Exponential distribution: How to avoid negative predictor of $\lambda$?

I have a joint distribution $P(X, Y_{1}, Y_{2}, ....)$ which contains one univariate exponential distribution ($X$) and several univariate gaussian distributions ($Y_{1}, ...$). For details regarding the joint distribution see http://www.cs.utexas.edu/users/eunho/papers/mixedGM.pdf.

The exponential distribution conditioned on all other (gaussian) variables is:

$$P(X|Y_{1}, Y_{2}, ....) \propto \exp \big\{ S^{x}(NP) \big\}$$

where $NP = \sum_{i} \theta_{i} S_{i}^{y}$ and $S_{x}$ is the sufficient statistic for the exponential distribution, $S_{i}^{y}$ are sufficient statistics of the gaussian distributions and $\theta_{i}$ is a parameter $\in \{0,1\}$ for the interaction between $X$ and $Y_{i}$.

So I predict the natural parameter $-\lambda$ by some linear combination of sufficient statistics $S_{i}^{y}$.

Now, the parameter $\lambda$ of the exponential distribution has to be $\lambda > 0$. This means that $NP = -\lambda$ and $- NP = \lambda$ and thus $NP$ has to be negative at all times otherwise we would have an impossible value for $\lambda$.

However, the Gaussian sufficient statistic $S_{i}^{y}$ can have both signs, thus it can happen that I have a linear combination $NP$ that is positive and I thus get a negative (impossible) $\lambda$.

In the cases of the exponential and gamma distributions, the domain of the canonical link function is not the same as the permitted range of the mean. In particular, the linear predictor may be negative, which would give an impossible negative mean. When maximizing the likelihood, precautions must be taken to avoid this. An alternative is to use a noncanonical link function.

Is there any easy way around this problem that I do not see? If not, can somebody recommend some accessible reading on non-canonical link functions?

Any help is highly appreciated!

• Starting with your reference to "sufficient statistics" this question is very confusing. The only sufficient statistics that are relevant would be those for the exponential family, not for a Gaussian family. And what do you mean by "the Gaussian sufficient statistic $X_i$"?
– whuber
Commented Feb 10, 2015 at 16:05
• Thanks for your comment! Let's say we have a joint distribution containing one exponential and several gaussian univariate (with unit variance) distributions $P(X,Y)$. $P(X|...)$ is the distribution of the exponential variable conditioning on all the gaussians (For details see here: cs.utexas.edu/users/eunho/papers/mixedGM.pdf). The sufficient statistics of the gaussians do matter, because a linear combination of them define the natural parameter I am interested in. I hope I answered your question.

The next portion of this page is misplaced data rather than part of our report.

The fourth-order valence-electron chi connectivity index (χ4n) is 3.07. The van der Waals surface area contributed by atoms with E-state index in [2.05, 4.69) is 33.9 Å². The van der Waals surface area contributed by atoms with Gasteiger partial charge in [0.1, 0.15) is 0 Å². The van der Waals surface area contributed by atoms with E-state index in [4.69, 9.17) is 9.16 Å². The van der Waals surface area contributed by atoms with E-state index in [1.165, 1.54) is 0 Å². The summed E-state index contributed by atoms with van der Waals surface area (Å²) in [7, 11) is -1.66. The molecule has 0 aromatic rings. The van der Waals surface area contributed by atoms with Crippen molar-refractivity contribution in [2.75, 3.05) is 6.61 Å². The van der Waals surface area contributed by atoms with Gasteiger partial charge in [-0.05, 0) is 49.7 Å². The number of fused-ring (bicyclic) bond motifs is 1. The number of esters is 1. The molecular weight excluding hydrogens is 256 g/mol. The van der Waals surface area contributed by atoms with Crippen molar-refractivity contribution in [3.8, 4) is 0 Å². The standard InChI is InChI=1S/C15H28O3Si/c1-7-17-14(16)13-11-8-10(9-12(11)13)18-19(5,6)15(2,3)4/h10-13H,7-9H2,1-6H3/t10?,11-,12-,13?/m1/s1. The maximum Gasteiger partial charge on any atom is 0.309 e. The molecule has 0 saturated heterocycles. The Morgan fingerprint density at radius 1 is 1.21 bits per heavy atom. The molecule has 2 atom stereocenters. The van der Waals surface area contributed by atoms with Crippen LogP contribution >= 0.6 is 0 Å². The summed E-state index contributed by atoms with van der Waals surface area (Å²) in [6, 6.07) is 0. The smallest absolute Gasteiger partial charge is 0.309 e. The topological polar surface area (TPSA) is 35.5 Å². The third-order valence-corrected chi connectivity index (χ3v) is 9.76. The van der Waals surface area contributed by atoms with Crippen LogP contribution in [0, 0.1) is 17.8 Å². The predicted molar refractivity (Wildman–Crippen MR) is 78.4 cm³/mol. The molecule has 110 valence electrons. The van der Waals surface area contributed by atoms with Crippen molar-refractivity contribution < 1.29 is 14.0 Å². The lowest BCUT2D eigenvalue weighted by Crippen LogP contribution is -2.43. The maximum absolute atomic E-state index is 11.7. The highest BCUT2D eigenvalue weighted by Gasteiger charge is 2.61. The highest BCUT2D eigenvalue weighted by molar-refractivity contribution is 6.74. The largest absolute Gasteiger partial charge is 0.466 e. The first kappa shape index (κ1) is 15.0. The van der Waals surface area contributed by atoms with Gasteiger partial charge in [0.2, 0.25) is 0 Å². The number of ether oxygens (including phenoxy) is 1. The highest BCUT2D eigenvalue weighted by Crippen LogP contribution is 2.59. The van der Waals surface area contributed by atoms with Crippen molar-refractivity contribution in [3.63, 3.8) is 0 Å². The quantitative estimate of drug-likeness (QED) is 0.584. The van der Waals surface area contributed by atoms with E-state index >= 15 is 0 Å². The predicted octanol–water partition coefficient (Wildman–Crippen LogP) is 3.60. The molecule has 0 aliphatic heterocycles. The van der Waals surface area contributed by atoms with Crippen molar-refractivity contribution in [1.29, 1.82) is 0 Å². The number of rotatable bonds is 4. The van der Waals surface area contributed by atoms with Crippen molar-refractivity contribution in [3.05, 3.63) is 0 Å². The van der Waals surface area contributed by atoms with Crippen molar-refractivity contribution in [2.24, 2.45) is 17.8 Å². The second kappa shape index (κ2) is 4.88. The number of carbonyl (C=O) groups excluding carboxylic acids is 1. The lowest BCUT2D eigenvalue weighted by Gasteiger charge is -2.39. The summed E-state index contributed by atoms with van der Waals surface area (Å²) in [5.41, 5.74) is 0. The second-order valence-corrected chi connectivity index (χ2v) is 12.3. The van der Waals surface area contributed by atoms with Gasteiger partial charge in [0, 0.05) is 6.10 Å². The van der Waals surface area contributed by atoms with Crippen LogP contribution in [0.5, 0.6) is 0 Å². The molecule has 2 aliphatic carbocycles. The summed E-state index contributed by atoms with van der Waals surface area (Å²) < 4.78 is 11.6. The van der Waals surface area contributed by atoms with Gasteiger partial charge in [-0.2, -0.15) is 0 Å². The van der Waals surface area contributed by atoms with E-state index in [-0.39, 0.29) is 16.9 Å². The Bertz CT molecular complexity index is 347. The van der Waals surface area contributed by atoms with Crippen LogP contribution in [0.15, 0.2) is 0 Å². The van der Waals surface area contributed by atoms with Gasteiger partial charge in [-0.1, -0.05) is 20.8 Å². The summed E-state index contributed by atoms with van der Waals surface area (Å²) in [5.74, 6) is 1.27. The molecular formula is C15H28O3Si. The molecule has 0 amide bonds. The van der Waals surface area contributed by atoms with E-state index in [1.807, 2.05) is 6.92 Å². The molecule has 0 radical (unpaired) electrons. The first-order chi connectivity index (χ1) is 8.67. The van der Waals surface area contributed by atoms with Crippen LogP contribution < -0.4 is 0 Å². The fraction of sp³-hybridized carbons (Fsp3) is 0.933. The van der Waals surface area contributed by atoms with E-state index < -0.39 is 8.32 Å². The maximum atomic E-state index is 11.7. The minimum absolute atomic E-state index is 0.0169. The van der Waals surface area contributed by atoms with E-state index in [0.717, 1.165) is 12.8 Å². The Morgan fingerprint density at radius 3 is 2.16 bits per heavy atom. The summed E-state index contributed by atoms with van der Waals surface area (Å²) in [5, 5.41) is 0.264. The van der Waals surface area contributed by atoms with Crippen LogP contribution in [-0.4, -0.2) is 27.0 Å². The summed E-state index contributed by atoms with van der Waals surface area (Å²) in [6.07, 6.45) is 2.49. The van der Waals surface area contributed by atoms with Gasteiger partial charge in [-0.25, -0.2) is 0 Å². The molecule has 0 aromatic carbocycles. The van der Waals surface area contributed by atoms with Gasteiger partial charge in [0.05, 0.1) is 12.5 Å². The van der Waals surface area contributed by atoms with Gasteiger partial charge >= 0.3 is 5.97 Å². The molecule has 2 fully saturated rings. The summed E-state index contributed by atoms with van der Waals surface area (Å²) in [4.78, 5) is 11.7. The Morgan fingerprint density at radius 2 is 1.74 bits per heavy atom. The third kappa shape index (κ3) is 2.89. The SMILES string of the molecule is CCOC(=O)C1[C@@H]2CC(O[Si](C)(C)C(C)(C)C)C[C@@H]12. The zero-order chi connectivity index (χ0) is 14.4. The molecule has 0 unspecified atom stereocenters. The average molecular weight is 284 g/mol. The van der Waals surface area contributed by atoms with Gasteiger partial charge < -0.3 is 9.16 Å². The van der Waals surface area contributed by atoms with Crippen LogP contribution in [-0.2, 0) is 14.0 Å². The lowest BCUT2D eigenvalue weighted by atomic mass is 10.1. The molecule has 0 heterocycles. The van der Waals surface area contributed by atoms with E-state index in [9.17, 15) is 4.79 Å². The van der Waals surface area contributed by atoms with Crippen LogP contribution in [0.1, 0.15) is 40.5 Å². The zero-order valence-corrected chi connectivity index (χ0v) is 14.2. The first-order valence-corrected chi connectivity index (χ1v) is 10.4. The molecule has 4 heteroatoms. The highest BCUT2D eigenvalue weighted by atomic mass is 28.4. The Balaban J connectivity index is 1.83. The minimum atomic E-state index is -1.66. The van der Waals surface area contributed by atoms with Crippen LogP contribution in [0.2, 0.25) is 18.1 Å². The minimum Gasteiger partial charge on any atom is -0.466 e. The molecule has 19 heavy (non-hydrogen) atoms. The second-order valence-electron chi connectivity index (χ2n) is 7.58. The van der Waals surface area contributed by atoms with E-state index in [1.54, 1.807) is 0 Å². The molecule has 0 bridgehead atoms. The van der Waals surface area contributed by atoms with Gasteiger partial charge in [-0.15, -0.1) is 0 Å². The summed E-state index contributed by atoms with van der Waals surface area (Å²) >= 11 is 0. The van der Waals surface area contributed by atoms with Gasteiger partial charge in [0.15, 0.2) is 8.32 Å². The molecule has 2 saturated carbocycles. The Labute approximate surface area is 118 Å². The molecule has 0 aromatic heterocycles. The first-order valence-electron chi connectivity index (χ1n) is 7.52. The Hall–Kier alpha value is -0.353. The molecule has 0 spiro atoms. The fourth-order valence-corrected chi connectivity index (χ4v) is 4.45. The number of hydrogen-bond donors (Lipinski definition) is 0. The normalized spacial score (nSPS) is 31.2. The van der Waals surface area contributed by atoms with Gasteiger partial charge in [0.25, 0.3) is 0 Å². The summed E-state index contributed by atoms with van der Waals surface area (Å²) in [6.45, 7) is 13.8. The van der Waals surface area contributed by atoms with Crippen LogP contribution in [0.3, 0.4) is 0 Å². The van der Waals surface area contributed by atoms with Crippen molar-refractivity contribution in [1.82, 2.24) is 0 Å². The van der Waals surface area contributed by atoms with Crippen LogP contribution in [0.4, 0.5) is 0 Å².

– jmb
Commented Feb 10, 2015 at 19:23
• You indicated the general nature of your question. However, none of this essential information actually appears in your post. Please edit it to explain what's really going on.
– whuber
Commented Feb 10, 2015 at 19:37
• I added the information in the post.
– jmb
Commented Feb 10, 2015 at 19:59

Good question. You say $S_i = Y_i$ or is some parametrized function thereof, and $\theta_i$ are your parameters?

I think the main issue is that you're using a Gaussians $S$ rather than some other distribution whose support is the negative reals.

Note that if you had exactly one $Y_i$ then the right thing to do is to model $S$ as a (negative) Gamma distribution, which is the conjugate prior of the exponential distribution with (negative) mean $\lambda$. The updates then become simple summation of observations into the shape parameter and summation of number of observations into the rate parameter.

I assume you wanted the Gaussians because the space of Gamma distributions is not closed under summation. My suggestion is to interpret the mean and second moment that you are summing in $S$ as the unique gamma distribution having that mean and second moment. You may need to prevent your parameter updates from letting any of the means become negative.

• thanks! $\theta_{i}$ are parameters for interactions between the univariate distribution $X$ and the univariate distributions $Y_{1}, Y_{2}, ...$. $S_{i}^{y}$ is the sufficient statistic for the univariate gaussian $Y_{i}$.
– jmb
Commented Feb 10, 2015 at 20:31
• Sorry for the ambiguity, I also edited above.
– jmb
Commented Feb 10, 2015 at 20:38
• @jmb: you should write NP as a function of $Y_i$. Commented Feb 11, 2015 at 1:23
• $S_{i}^{y}$ is a function of $Y_{i}$, so this is already the case, right?
– jmb
Commented Feb 11, 2015 at 8:23
• @jmb: So you have two sets of parameters, those relating S to Y and $\theta$. You should probably have written both equations, and I do think that having two sets of parameters that are working at the same goal is a fundamentally bad idea. Anyway, my answer still stands. Commented Feb 11, 2015 at 17:19